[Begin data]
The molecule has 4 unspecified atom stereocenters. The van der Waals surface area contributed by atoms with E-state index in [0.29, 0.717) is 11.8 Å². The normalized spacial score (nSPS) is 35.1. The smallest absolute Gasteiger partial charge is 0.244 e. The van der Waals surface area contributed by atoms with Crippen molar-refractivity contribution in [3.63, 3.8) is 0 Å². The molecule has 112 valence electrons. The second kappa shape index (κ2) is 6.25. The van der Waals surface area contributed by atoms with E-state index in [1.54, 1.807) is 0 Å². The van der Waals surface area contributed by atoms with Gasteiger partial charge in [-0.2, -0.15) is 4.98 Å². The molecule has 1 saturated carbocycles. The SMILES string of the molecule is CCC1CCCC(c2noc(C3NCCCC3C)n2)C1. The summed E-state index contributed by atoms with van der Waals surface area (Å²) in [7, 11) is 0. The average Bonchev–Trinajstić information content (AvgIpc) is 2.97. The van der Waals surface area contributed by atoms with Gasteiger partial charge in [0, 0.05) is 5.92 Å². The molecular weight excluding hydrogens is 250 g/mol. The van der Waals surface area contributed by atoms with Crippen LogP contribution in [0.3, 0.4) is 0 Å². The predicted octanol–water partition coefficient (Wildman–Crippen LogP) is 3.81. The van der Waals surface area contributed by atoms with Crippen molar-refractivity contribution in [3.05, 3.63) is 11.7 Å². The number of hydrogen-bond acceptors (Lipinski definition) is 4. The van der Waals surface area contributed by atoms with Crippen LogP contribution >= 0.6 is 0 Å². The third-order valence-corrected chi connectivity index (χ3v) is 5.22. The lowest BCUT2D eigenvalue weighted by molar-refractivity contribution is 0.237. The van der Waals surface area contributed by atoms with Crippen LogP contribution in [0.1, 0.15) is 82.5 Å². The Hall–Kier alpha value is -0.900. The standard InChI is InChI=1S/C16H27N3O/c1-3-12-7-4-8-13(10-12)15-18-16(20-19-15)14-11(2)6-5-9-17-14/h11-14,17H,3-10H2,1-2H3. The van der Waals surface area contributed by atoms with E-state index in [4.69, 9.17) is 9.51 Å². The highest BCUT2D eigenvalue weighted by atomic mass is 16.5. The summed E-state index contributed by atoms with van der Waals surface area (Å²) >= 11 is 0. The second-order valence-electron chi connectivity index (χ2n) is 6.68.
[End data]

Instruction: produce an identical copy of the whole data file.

The molecule has 4 unspecified atom stereocenters. The van der Waals surface area contributed by atoms with E-state index in [0.29, 0.717) is 11.8 Å². The normalized spacial score (nSPS) is 35.1. The smallest absolute Gasteiger partial charge is 0.244 e. The van der Waals surface area contributed by atoms with Crippen molar-refractivity contribution in [3.63, 3.8) is 0 Å². The molecule has 112 valence electrons. The second kappa shape index (κ2) is 6.25. The van der Waals surface area contributed by atoms with E-state index in [1.54, 1.807) is 0 Å². The van der Waals surface area contributed by atoms with Gasteiger partial charge in [-0.2, -0.15) is 4.98 Å². The molecule has 1 saturated carbocycles. The SMILES string of the molecule is CCC1CCCC(c2noc(C3NCCCC3C)n2)C1. The summed E-state index contributed by atoms with van der Waals surface area (Å²) in [7, 11) is 0. The average Bonchev–Trinajstić information content (AvgIpc) is 2.97. The van der Waals surface area contributed by atoms with Gasteiger partial charge in [0, 0.05) is 5.92 Å². The molecular weight excluding hydrogens is 250 g/mol. The van der Waals surface area contributed by atoms with Crippen LogP contribution in [0.3, 0.4) is 0 Å². The predicted octanol–water partition coefficient (Wildman–Crippen LogP) is 3.81. The van der Waals surface area contributed by atoms with Crippen molar-refractivity contribution in [3.05, 3.63) is 11.7 Å². The number of hydrogen-bond acceptors (Lipinski definition) is 4. The van der Waals surface area contributed by atoms with Crippen LogP contribution >= 0.6 is 0 Å². The third-order valence-corrected chi connectivity index (χ3v) is 5.22. The lowest BCUT2D eigenvalue weighted by molar-refractivity contribution is 0.237. The van der Waals surface area contributed by atoms with Crippen LogP contribution in [0.1, 0.15) is 82.5 Å². The Hall–Kier alpha value is -0.900. The standard InChI is InChI=1S/C16H27N3O/c1-3-12-7-4-8-13(10-12)15-18-16(20-19-15)14-11(2)6-5-9-17-14/h11-14,17H,3-10H2,1-2H3. The van der Waals surface area contributed by atoms with E-state index in [4.69, 9.17) is 9.51 Å². The highest BCUT2D eigenvalue weighted by atomic mass is 16.5. The summed E-state index contributed by atoms with van der Waals surface area (Å²) >= 11 is 0. The second-order valence-electron chi connectivity index (χ2n) is 6.68.